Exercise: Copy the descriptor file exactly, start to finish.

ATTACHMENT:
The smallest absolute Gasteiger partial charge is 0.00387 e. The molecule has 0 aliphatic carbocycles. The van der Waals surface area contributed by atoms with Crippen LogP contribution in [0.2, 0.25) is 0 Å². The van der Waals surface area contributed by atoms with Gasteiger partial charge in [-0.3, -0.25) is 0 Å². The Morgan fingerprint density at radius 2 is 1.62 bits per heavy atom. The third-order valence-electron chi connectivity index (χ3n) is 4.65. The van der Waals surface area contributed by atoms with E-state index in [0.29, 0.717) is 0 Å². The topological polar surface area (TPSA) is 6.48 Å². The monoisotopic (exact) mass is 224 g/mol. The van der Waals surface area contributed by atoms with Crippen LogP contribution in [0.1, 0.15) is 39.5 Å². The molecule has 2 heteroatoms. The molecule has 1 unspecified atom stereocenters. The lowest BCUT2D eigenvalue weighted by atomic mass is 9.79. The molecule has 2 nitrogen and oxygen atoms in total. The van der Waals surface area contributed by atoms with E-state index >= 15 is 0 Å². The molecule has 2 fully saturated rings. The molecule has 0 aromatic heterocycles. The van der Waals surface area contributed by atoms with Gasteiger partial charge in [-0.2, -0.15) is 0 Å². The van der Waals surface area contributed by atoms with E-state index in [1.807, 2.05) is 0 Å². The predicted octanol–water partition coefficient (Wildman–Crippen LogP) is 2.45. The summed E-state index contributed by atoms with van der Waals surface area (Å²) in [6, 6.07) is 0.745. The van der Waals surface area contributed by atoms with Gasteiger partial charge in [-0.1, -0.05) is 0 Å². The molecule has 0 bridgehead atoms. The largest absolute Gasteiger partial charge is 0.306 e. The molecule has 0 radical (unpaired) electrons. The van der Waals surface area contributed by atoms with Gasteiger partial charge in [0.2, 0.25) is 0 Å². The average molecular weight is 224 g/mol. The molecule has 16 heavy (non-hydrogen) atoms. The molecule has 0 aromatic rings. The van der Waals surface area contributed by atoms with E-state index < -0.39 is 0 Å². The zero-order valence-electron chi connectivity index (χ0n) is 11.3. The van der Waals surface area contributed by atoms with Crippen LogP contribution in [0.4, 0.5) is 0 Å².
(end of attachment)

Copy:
The smallest absolute Gasteiger partial charge is 0.00387 e. The molecule has 0 aliphatic carbocycles. The van der Waals surface area contributed by atoms with Crippen LogP contribution in [0.2, 0.25) is 0 Å². The van der Waals surface area contributed by atoms with Gasteiger partial charge in [-0.3, -0.25) is 0 Å². The Morgan fingerprint density at radius 2 is 1.62 bits per heavy atom. The third-order valence-electron chi connectivity index (χ3n) is 4.65. The van der Waals surface area contributed by atoms with E-state index in [0.29, 0.717) is 0 Å². The topological polar surface area (TPSA) is 6.48 Å². The monoisotopic (exact) mass is 224 g/mol. The van der Waals surface area contributed by atoms with Crippen LogP contribution in [0.1, 0.15) is 39.5 Å². The molecule has 2 heteroatoms. The molecule has 1 unspecified atom stereocenters. The lowest BCUT2D eigenvalue weighted by atomic mass is 9.79. The molecule has 2 nitrogen and oxygen atoms in total. The van der Waals surface area contributed by atoms with E-state index >= 15 is 0 Å². The molecule has 2 fully saturated rings. The molecule has 0 aromatic heterocycles. The van der Waals surface area contributed by atoms with Gasteiger partial charge in [-0.2, -0.15) is 0 Å². The van der Waals surface area contributed by atoms with E-state index in [1.807, 2.05) is 0 Å². The predicted octanol–water partition coefficient (Wildman–Crippen LogP) is 2.45. The summed E-state index contributed by atoms with van der Waals surface area (Å²) in [6, 6.07) is 0.745. The van der Waals surface area contributed by atoms with Gasteiger partial charge in [-0.1, -0.05) is 0 Å². The molecule has 0 bridgehead atoms. The largest absolute Gasteiger partial charge is 0.306 e. The molecule has 0 radical (unpaired) electrons. The van der Waals surface area contributed by atoms with Gasteiger partial charge in [0.2, 0.25) is 0 Å². The average molecular weight is 224 g/mol. The molecule has 16 heavy (non-hydrogen) atoms. The molecule has 0 aromatic rings. The van der Waals surface area contributed by atoms with E-state index < -0.39 is 0 Å². The zero-order valence-electron chi connectivity index (χ0n) is 11.3. The van der Waals surface area contributed by atoms with Crippen LogP contribution in [0.4, 0.5) is 0 Å².